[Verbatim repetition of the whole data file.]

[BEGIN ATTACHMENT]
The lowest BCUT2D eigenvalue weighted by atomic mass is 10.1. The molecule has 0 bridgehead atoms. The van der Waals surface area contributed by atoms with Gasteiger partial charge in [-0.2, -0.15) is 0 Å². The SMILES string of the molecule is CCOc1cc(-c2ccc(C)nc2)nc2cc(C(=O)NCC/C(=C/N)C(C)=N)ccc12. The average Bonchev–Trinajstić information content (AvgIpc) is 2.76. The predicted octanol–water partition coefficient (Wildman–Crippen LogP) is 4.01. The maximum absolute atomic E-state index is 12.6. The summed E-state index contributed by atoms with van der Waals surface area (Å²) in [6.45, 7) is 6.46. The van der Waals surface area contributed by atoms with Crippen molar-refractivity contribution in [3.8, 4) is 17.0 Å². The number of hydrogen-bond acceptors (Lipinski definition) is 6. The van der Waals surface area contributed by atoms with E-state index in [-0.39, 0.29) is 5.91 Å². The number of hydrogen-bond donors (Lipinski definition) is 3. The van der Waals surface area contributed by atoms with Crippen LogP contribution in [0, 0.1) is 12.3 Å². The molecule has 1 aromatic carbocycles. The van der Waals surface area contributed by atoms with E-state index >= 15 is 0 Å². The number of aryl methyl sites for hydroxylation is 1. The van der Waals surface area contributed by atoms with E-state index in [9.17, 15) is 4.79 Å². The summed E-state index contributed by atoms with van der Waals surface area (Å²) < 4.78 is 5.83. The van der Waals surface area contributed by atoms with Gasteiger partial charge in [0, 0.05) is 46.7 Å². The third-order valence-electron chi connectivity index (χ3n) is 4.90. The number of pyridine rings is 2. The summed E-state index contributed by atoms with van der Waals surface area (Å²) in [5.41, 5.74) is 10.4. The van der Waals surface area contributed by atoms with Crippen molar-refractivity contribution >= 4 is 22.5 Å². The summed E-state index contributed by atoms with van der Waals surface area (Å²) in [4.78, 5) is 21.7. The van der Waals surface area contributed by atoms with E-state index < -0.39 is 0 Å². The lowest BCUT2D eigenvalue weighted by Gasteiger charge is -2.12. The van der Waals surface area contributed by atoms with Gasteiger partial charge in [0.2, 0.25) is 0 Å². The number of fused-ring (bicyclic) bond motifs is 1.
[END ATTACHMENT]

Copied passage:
The lowest BCUT2D eigenvalue weighted by atomic mass is 10.1. The molecule has 0 bridgehead atoms. The van der Waals surface area contributed by atoms with Gasteiger partial charge in [-0.2, -0.15) is 0 Å². The SMILES string of the molecule is CCOc1cc(-c2ccc(C)nc2)nc2cc(C(=O)NCC/C(=C/N)C(C)=N)ccc12. The average Bonchev–Trinajstić information content (AvgIpc) is 2.76. The predicted octanol–water partition coefficient (Wildman–Crippen LogP) is 4.01. The maximum absolute atomic E-state index is 12.6. The summed E-state index contributed by atoms with van der Waals surface area (Å²) in [6.45, 7) is 6.46. The van der Waals surface area contributed by atoms with Crippen molar-refractivity contribution in [3.8, 4) is 17.0 Å². The number of hydrogen-bond acceptors (Lipinski definition) is 6. The van der Waals surface area contributed by atoms with E-state index in [-0.39, 0.29) is 5.91 Å². The number of hydrogen-bond donors (Lipinski definition) is 3. The van der Waals surface area contributed by atoms with Crippen LogP contribution in [0, 0.1) is 12.3 Å². The molecule has 1 aromatic carbocycles. The van der Waals surface area contributed by atoms with E-state index >= 15 is 0 Å². The number of aryl methyl sites for hydroxylation is 1. The van der Waals surface area contributed by atoms with E-state index in [9.17, 15) is 4.79 Å². The summed E-state index contributed by atoms with van der Waals surface area (Å²) < 4.78 is 5.83. The van der Waals surface area contributed by atoms with Gasteiger partial charge in [0, 0.05) is 46.7 Å². The third-order valence-electron chi connectivity index (χ3n) is 4.90. The number of pyridine rings is 2. The summed E-state index contributed by atoms with van der Waals surface area (Å²) in [5.41, 5.74) is 10.4. The van der Waals surface area contributed by atoms with Crippen molar-refractivity contribution >= 4 is 22.5 Å². The summed E-state index contributed by atoms with van der Waals surface area (Å²) in [4.78, 5) is 21.7. The van der Waals surface area contributed by atoms with E-state index < -0.39 is 0 Å². The lowest BCUT2D eigenvalue weighted by Gasteiger charge is -2.12. The van der Waals surface area contributed by atoms with Gasteiger partial charge in [0.2, 0.25) is 0 Å². The number of fused-ring (bicyclic) bond motifs is 1.